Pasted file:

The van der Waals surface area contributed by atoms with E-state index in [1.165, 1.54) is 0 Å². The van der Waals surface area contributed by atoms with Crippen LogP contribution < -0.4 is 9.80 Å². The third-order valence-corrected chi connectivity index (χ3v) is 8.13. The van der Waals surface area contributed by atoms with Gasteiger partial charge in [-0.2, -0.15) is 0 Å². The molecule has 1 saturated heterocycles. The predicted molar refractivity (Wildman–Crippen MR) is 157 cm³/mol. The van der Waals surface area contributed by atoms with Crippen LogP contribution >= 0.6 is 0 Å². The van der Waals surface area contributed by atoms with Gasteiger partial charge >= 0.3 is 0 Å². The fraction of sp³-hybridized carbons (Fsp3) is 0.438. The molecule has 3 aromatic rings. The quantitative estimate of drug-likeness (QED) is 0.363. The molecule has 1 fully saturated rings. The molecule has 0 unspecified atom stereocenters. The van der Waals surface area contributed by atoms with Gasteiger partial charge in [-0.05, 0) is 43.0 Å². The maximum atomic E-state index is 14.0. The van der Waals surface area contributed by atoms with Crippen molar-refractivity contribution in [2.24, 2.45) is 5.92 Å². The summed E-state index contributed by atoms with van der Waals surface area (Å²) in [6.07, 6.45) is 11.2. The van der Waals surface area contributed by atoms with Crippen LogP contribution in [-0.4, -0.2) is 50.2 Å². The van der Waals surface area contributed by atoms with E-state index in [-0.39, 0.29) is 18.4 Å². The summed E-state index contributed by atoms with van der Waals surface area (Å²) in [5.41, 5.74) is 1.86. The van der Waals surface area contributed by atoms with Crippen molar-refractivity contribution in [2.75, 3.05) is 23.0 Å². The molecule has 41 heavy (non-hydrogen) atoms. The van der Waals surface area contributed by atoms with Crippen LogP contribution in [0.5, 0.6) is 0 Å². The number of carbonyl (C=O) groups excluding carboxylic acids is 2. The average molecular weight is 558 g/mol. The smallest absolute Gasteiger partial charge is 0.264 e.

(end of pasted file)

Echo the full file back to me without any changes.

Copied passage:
The van der Waals surface area contributed by atoms with E-state index in [1.165, 1.54) is 0 Å². The van der Waals surface area contributed by atoms with Crippen LogP contribution < -0.4 is 9.80 Å². The third-order valence-corrected chi connectivity index (χ3v) is 8.13. The van der Waals surface area contributed by atoms with Gasteiger partial charge in [-0.2, -0.15) is 0 Å². The molecule has 1 saturated heterocycles. The predicted molar refractivity (Wildman–Crippen MR) is 157 cm³/mol. The van der Waals surface area contributed by atoms with Crippen LogP contribution >= 0.6 is 0 Å². The van der Waals surface area contributed by atoms with Gasteiger partial charge >= 0.3 is 0 Å². The fraction of sp³-hybridized carbons (Fsp3) is 0.438. The molecule has 3 aromatic rings. The quantitative estimate of drug-likeness (QED) is 0.363. The molecule has 1 fully saturated rings. The molecule has 0 unspecified atom stereocenters. The van der Waals surface area contributed by atoms with Gasteiger partial charge in [-0.05, 0) is 43.0 Å². The maximum atomic E-state index is 14.0. The van der Waals surface area contributed by atoms with Crippen molar-refractivity contribution in [2.24, 2.45) is 5.92 Å². The summed E-state index contributed by atoms with van der Waals surface area (Å²) in [6.07, 6.45) is 11.2. The van der Waals surface area contributed by atoms with Crippen LogP contribution in [-0.4, -0.2) is 50.2 Å². The van der Waals surface area contributed by atoms with E-state index in [-0.39, 0.29) is 18.4 Å². The summed E-state index contributed by atoms with van der Waals surface area (Å²) in [5.41, 5.74) is 1.86. The van der Waals surface area contributed by atoms with Crippen molar-refractivity contribution in [2.75, 3.05) is 23.0 Å². The molecule has 41 heavy (non-hydrogen) atoms. The van der Waals surface area contributed by atoms with Crippen LogP contribution in [0.5, 0.6) is 0 Å². The number of carbonyl (C=O) groups excluding carboxylic acids is 2. The average molecular weight is 558 g/mol. The smallest absolute Gasteiger partial charge is 0.264 e.